Compassionate Conflict Resolution with Non-Vegan Caregivers

Compassionate Conflict Resolution with Non-Vegan Caregivers


by Kerrie Saunders, Ph.D.

All vegetarian parents sooner or later have to deal with issues of snacks, ethics, and nutrition education, with a non-vegetarian day care provider or teacher. Even if you experience little or no success with them on vegetarian issues, you can rest assured that the end of the professional relationship also marks the end of the time your child has to spend in that situation. 

When dealing with immediate, extended, and blended family members, however, discussing a preference to raise your child vegetarian becomes much more meaningful. These people, in various measure, share in the on-going emotional, intellectual, spiritual, financial, and physical investment made into your child’s life. Food intake issues must be resolved specifically with any significant vegetarian or Non-vegan Caregiver (NC) in your child’s life, including grandparents and stepparents. Perhaps even other adults like coaches nowadays can try to have an impact on what our kids consider eating. 

Dealing compassionately with a non-custodial, non-vegetarian parent will be the speak of this article for the sake of brevity, but the points below apply to other co-care situations, as well.

  • In general, observe the rules of healthy communication, and be honest in stating your concerns. Don’t ever exaggerate facts, or you will lose credibility in the long-haul, especially with your child. Shaming or lecturing the NC are good examples of roadblocks to your desired endpoint. Avoid monopolizing the conversation or allowing it to get too far off the main topic. If the NC becomes hostile, drop the conversation until a later time and consider involving an intermediary. 
  • Be clear on why you, yourself, are vegetarian. Which principles factor in to your commitment? Environmentalism, religious guidelines, animal welfare, appearance, human starvation prevention, athletic performance, weight control, disease prevention or management, spiritual stewardship, morality in economics? Compassionate and respectful treatment of others is, by definition, relevant to any angle of vegetarianism.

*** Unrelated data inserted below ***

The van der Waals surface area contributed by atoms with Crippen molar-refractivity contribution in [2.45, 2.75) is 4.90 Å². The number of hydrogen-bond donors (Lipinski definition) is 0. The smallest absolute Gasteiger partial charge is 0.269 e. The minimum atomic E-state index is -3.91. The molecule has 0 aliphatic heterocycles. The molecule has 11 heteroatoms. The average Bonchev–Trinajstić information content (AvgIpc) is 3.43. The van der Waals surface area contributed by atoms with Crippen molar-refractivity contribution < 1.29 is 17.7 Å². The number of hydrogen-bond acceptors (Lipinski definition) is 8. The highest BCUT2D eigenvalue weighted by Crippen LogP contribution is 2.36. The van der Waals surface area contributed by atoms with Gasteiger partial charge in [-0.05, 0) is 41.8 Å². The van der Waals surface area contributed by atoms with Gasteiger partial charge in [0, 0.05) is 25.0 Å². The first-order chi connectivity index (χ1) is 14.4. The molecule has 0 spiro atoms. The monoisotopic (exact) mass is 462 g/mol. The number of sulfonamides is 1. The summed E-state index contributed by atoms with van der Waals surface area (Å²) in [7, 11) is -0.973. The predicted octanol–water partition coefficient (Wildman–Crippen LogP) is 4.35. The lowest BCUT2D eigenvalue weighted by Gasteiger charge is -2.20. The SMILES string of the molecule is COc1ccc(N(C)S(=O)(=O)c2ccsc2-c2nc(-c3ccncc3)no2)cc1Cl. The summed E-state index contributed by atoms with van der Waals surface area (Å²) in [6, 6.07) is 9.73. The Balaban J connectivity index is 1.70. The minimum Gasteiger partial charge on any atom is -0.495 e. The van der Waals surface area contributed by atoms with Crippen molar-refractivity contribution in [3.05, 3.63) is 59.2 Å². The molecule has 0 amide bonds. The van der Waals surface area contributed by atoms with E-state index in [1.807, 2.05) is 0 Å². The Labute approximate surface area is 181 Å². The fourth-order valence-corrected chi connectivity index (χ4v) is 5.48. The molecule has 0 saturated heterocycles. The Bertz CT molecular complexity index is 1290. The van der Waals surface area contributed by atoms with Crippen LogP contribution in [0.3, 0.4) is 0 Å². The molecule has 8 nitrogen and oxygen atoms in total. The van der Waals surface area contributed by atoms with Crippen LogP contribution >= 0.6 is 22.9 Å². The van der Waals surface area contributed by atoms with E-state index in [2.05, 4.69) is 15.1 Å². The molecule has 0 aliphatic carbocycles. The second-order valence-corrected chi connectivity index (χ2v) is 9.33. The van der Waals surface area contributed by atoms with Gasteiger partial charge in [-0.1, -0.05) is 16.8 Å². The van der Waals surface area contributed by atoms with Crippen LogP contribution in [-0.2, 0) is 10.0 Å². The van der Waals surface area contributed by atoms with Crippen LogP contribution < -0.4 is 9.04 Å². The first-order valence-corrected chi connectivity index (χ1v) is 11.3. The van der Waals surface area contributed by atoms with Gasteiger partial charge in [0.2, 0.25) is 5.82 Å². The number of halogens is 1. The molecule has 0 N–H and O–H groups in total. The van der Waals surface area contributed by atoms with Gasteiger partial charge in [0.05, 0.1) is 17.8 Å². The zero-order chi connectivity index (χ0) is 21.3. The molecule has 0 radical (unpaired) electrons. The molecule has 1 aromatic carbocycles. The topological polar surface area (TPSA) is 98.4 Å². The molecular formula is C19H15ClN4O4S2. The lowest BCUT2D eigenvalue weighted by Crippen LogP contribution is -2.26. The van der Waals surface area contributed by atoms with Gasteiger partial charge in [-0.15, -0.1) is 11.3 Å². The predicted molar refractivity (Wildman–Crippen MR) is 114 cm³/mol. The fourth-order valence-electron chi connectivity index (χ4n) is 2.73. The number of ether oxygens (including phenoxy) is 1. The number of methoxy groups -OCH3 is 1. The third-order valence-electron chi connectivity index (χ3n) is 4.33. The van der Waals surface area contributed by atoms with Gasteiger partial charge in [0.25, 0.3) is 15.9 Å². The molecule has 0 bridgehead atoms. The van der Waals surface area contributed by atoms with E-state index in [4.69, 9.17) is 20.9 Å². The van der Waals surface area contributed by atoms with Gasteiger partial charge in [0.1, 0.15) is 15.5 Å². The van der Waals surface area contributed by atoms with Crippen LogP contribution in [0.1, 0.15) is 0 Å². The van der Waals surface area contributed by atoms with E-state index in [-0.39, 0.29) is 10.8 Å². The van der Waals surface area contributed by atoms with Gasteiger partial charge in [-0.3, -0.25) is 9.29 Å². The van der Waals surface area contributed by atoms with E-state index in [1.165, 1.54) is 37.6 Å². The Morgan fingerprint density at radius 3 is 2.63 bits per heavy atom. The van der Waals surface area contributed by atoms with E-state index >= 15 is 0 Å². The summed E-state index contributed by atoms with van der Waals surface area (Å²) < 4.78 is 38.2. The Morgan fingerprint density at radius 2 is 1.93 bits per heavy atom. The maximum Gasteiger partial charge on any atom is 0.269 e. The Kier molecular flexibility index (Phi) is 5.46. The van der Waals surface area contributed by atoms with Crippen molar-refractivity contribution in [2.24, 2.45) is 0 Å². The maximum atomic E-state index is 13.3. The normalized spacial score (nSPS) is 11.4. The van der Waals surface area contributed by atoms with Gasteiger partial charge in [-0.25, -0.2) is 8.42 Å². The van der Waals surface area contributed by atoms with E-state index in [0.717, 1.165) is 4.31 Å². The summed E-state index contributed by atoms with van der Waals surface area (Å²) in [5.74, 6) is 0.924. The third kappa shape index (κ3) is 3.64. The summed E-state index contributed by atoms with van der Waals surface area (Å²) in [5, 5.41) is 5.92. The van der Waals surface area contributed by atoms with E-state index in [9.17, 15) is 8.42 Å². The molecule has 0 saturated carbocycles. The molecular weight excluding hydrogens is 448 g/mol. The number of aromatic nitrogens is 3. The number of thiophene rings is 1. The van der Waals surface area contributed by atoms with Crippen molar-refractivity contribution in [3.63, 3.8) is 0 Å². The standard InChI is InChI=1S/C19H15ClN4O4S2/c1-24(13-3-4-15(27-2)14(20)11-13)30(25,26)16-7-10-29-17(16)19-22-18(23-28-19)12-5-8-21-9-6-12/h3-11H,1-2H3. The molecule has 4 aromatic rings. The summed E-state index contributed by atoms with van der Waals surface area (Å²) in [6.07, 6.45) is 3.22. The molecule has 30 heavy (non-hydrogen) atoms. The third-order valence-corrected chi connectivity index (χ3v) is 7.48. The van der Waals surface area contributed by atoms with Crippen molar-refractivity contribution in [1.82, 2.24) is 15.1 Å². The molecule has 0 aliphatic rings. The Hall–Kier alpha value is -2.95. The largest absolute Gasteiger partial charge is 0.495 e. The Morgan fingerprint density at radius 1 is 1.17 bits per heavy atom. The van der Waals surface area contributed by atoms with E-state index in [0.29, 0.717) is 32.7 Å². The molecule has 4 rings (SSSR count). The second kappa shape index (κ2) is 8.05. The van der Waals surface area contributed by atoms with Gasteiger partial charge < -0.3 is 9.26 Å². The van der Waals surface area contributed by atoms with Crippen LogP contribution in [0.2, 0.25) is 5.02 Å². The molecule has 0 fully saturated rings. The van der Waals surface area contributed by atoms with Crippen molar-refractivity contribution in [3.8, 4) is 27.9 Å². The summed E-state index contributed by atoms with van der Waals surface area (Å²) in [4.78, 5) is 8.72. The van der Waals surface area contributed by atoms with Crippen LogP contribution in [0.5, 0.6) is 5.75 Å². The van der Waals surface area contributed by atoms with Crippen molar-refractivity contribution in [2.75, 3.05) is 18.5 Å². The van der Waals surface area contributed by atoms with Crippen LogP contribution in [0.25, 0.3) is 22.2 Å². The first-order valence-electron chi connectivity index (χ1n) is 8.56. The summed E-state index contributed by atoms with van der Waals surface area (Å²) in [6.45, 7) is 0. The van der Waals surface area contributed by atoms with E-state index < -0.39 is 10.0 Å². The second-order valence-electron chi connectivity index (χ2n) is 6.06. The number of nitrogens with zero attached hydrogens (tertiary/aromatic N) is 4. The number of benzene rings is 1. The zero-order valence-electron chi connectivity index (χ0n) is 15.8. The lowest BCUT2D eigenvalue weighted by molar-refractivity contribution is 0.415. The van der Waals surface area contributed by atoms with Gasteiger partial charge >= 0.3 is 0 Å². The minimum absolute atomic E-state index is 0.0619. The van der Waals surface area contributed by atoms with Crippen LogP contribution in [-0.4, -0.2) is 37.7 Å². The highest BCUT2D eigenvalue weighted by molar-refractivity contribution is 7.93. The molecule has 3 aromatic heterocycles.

• Make the welfare of the child your first order of business, not an emotional and dramatic battleground. Time must be taken to specifically plan for his or her needs, regardless of the circumstances of the adults involved, in order to successfully raise a child. Make certain that your opinions on a healthy vegetarian diet for infants, children, or teens are consistent with solid research and experience or recommendations from nutritional experts, such as those listed later in the article. 
  • Continue, yourself, to be open to new information on nutrition. As we all generate interest, and the scientific community generates research results, we learn to fine-tune our understanding of nutrient needs. Folic acid helps prevent birth defects. Omega-3 fatty acid and Omega- 6 fatty acid balance is important. Broccoli is a good source of calcium. Many soy milks are now fortified with Vitamin B12. These tidbits add up to an enhancement of our nutritional understanding, and there’s always more to information to come. 
  • Try to memorize a few related facts or resources comfortable for you to use, so that you are prepared for questions. Focusing on health issues seems to be one of the easier angles to take when explaining childhood vegetarianism to others. For example, feeding your child vegetarian in an effort to avoid allergens, environmental pollutants, obesity, later breast cancer, or diabetes are usually very easy concepts for an NC to swallow. Armed with a few good books or the American Dietetic Association’s position paper, Nutrition Management of the Vegetarian Child, you can generally make quick headway toward support of your decision. 
  • If your decision to raise your child vegetarian is largely due to religious guidelines, consider asking for support from your spiritual leaders (Elder, Rabbi, Priest, Nun, Monk, Minister, etc.). S/he may be able to provide materials on loan or conduct a meeting with you and the NC to reach a working resolution on your child’s dietary intake. The Jewish Vegetarians of North America, and the Christian Vegetarian Association are both excellent resources for the links between religion and vegetarianism. 
  • If your decision is due to other reasons, seek reputable resources from relevant organizations. The American Vegan Society, Greenpeace, Farm Sanctuary, People for the Ethical Treatment of Animals, Farm Animal Reform Movement, and Vegan Outreach are good examples of groups with a plethora of available materials.